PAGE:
A friend drew my attention to a recent interview given by the Information Commissioner to the Vancouver Courier. I’m not here to disparage “Canada’s #1 Community Newspaper Site”, but I can’t help thinking that a local paper is a bit of a comedown after the glory days of Ms Denham announcing surprise raids live on Channel 4 news (and then not getting around to doing them for the best part of a week).
The interview itself is classic Denham, with bold claims that “privacy and data protection is now at the intersection of democracy, trade and media freedoms” and crediting herself with acquiring new powers for the ICO, including “the ability to do data inspections and the ability to seize data held in the cloud”. She also claims to have encountered “the most wicked problems I have ever imagined” during her time as Commissioner.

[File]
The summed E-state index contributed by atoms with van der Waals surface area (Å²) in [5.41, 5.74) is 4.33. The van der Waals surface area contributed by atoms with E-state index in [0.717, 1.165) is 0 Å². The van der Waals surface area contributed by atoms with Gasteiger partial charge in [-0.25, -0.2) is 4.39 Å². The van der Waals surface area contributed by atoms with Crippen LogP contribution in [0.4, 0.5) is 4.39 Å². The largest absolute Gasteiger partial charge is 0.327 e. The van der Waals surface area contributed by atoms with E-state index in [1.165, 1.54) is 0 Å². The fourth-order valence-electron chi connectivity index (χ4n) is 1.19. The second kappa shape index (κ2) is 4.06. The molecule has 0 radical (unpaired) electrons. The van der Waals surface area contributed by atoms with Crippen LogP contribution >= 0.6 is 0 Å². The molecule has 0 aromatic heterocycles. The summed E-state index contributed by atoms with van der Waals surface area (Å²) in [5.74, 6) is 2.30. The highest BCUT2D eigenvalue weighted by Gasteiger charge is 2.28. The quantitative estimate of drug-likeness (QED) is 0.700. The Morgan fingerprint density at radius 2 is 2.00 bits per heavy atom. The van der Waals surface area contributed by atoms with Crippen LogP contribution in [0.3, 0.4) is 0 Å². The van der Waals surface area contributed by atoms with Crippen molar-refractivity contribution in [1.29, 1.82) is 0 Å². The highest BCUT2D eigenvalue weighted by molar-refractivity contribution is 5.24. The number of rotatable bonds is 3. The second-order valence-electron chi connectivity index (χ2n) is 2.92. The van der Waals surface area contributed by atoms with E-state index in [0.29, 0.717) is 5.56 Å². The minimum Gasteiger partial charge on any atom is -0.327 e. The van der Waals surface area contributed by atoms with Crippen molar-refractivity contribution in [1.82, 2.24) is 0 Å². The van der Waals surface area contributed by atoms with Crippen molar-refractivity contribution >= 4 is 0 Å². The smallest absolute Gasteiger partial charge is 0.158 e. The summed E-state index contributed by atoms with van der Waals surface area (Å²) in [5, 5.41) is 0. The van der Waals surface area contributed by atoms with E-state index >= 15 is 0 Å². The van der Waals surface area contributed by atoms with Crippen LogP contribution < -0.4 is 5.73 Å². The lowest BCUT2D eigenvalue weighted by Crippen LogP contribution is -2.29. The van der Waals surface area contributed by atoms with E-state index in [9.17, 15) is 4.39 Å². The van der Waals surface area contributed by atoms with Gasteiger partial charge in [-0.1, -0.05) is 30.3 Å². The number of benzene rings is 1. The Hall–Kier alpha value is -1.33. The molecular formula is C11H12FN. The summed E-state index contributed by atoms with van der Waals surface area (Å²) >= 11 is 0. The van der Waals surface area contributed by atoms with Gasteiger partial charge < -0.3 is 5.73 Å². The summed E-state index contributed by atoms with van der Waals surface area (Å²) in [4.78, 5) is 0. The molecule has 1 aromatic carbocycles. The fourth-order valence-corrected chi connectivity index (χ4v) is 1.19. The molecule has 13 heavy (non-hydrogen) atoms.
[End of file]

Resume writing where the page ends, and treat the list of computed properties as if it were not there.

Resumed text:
The ICO has been able to apply for warrants and demands for access since the arrival of the 1998 Data Protection Act, and despite her public announcement of the SCL warrant, she had the power to apply for it in secret, and weirdly just decided not to use it. Admittedly, audits weren’t a part of the old DPA, but limited audit powers for government were granted in Chris Graham’s day, and the GDPR required them to be available for all. Denham’s claim about achieving new powers is false.